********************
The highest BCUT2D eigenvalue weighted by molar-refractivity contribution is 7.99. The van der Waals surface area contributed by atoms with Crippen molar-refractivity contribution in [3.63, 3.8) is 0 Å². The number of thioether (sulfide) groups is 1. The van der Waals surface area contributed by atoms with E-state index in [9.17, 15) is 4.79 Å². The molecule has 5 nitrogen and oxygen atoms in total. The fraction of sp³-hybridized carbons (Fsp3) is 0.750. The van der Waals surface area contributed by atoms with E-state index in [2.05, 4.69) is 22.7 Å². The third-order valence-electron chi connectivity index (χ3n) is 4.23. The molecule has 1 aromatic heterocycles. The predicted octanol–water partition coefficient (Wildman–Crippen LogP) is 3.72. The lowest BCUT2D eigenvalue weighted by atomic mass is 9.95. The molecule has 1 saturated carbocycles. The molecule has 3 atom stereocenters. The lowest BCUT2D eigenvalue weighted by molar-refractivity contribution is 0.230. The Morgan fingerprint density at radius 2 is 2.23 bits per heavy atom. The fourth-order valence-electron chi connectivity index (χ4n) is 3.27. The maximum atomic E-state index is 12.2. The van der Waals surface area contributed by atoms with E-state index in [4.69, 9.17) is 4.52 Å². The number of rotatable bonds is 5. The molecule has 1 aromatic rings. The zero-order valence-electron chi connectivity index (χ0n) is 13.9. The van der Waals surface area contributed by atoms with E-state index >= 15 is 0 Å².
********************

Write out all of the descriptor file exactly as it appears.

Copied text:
The highest BCUT2D eigenvalue weighted by molar-refractivity contribution is 7.99. The van der Waals surface area contributed by atoms with Crippen molar-refractivity contribution in [3.63, 3.8) is 0 Å². The number of thioether (sulfide) groups is 1. The van der Waals surface area contributed by atoms with E-state index in [9.17, 15) is 4.79 Å². The molecule has 5 nitrogen and oxygen atoms in total. The fraction of sp³-hybridized carbons (Fsp3) is 0.750. The van der Waals surface area contributed by atoms with E-state index in [2.05, 4.69) is 22.7 Å². The third-order valence-electron chi connectivity index (χ3n) is 4.23. The molecule has 1 aromatic heterocycles. The predicted octanol–water partition coefficient (Wildman–Crippen LogP) is 3.72. The lowest BCUT2D eigenvalue weighted by atomic mass is 9.95. The molecule has 1 saturated carbocycles. The molecule has 3 atom stereocenters. The lowest BCUT2D eigenvalue weighted by molar-refractivity contribution is 0.230. The Morgan fingerprint density at radius 2 is 2.23 bits per heavy atom. The fourth-order valence-electron chi connectivity index (χ4n) is 3.27. The maximum atomic E-state index is 12.2. The van der Waals surface area contributed by atoms with E-state index in [4.69, 9.17) is 4.52 Å². The number of rotatable bonds is 5. The molecule has 1 aromatic rings. The zero-order valence-electron chi connectivity index (χ0n) is 13.9. The van der Waals surface area contributed by atoms with E-state index >= 15 is 0 Å².